Plot: Kate (Jennifer Aniston) is a perpetual single, much to her mother’s (Olympa Dukakis) chagrin. And to be honest, Kate isn’t exactly happy about it either. She has had a crush on her coworker Sam (Kevin Bacon) since about forever, but he has always found her too nice. When she attends a friend’s wedding, she meets Nick (Jay Mohr) and since the two seem to be the only singles attending the wedding, an awkward photo is snapped of them. When Kate returns to the office, she learns that she could get a promotion – but her boss (Kevin Dunn) is unsure about her long-term perspective as she is entirely without obligations. One thing leads to another and Kate pretends that Nick is her boyfriend. This seems the perfect cover – until Nick actually shows up in her life.
Picture Perfect is one of those films I’m like 99% sure I have actually seen before, but it’s so long ago that I didn’t really remember anything about it. I probably liked it back then. Watching it now, I thought it was nice, a romcom perfectly suited to be a nice evening’s entertainment when you don’t want to think about anything much at all.
Val (Kevin Bacon) and Earl (Fred Ward) do a little bit of everything around the small town of Perfection, Nevada, in the middle of the desert. They are ready for a change, but that change comes in a very different way from what they expect when they and the entire town come under attack from giant snakes that burrow underground. Suddenly the entire small population of Perfection has to fight for their survival.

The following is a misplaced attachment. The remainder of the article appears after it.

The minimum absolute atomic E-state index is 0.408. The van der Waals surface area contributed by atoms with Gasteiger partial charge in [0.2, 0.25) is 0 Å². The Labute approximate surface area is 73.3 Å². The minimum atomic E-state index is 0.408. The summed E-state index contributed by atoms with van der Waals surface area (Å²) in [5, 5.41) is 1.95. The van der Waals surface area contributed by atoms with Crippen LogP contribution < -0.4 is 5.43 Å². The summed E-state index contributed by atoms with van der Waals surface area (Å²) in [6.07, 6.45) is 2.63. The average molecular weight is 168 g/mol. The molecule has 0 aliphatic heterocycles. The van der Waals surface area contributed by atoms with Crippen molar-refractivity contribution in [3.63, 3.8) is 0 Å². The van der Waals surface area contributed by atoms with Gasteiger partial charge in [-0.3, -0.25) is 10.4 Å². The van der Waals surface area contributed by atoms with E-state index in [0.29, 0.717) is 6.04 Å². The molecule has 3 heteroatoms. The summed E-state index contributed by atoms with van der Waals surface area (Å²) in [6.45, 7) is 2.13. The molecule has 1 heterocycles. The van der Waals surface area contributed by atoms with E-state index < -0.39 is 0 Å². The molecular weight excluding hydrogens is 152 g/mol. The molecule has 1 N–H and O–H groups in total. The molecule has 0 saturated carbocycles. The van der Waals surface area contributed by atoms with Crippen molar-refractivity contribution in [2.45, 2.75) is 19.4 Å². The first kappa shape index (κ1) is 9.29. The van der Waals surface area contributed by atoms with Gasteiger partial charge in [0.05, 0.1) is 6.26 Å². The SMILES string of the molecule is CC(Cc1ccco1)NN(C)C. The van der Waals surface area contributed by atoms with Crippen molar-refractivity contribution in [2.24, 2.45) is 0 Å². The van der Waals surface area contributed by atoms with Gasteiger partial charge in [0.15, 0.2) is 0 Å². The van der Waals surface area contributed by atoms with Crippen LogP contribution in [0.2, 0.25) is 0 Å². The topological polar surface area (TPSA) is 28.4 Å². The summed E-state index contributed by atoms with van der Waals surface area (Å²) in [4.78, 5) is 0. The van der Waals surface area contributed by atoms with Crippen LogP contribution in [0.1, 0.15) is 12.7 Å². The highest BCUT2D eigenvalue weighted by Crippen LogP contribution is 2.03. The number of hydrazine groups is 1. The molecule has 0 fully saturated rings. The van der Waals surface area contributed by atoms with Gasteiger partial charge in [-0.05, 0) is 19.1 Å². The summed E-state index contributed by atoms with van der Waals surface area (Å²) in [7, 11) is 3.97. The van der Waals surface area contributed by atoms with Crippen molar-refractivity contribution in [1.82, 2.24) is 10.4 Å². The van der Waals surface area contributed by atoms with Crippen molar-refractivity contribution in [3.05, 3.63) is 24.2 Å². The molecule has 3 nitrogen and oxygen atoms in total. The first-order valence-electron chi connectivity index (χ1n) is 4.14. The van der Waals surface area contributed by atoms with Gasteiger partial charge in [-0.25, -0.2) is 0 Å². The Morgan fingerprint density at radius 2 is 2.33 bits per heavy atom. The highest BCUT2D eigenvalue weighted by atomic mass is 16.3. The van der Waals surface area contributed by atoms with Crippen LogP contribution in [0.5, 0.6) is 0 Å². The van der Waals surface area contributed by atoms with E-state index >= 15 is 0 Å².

I know that Tremors has gained quite a cult-following, but maybe it needs the nostalgia factor to really see why that’s the case. I saw it for the first time at the /slash and I thought it was nice, but I didn’t love it.
Whitey Bulger (Johnny Depp) runs one of the more powerful crime syndicates in Boston. But he does have his rivals. That’s when ambitious FBI agent John Connolly (Joel Edgerton) approaches him. Connolly knows Bulger of old and he’s eager to make a name for himself, so he suggests that Bulger could become a FBI informant. That would give him more freedom in his affairs and it would help Connolly’s career by taking out plenty of bad guys – all of Bulger’s enemies.
Black Mass covers many years. Unfortunately it also feels like it lasts many, many years. It was such a boring film, I ultimately lost the battle against sleep and drifted of for a few minutes in-between.
Plot: Police officer Nick (Ryan Reynolds) has a good life with his wife Julia (Stephanie Szostak) but he worries that he’s not providing enough for her. So when he and his partner Hayes (Kevin Bacon) get the opportunity to steal some gold from a crime scene, they do. But Nick regrets it. Before he can do anything about that regret though, he is killed – by Hayes. To pay for his dishonesty, Nick is drafted into the R.I.P.D. – the Rest in Peace Department – in the afterlife. Together with his partner Roy (Jeff Bridges) they are supposed to bring wandering souls in. But something bigger is happening.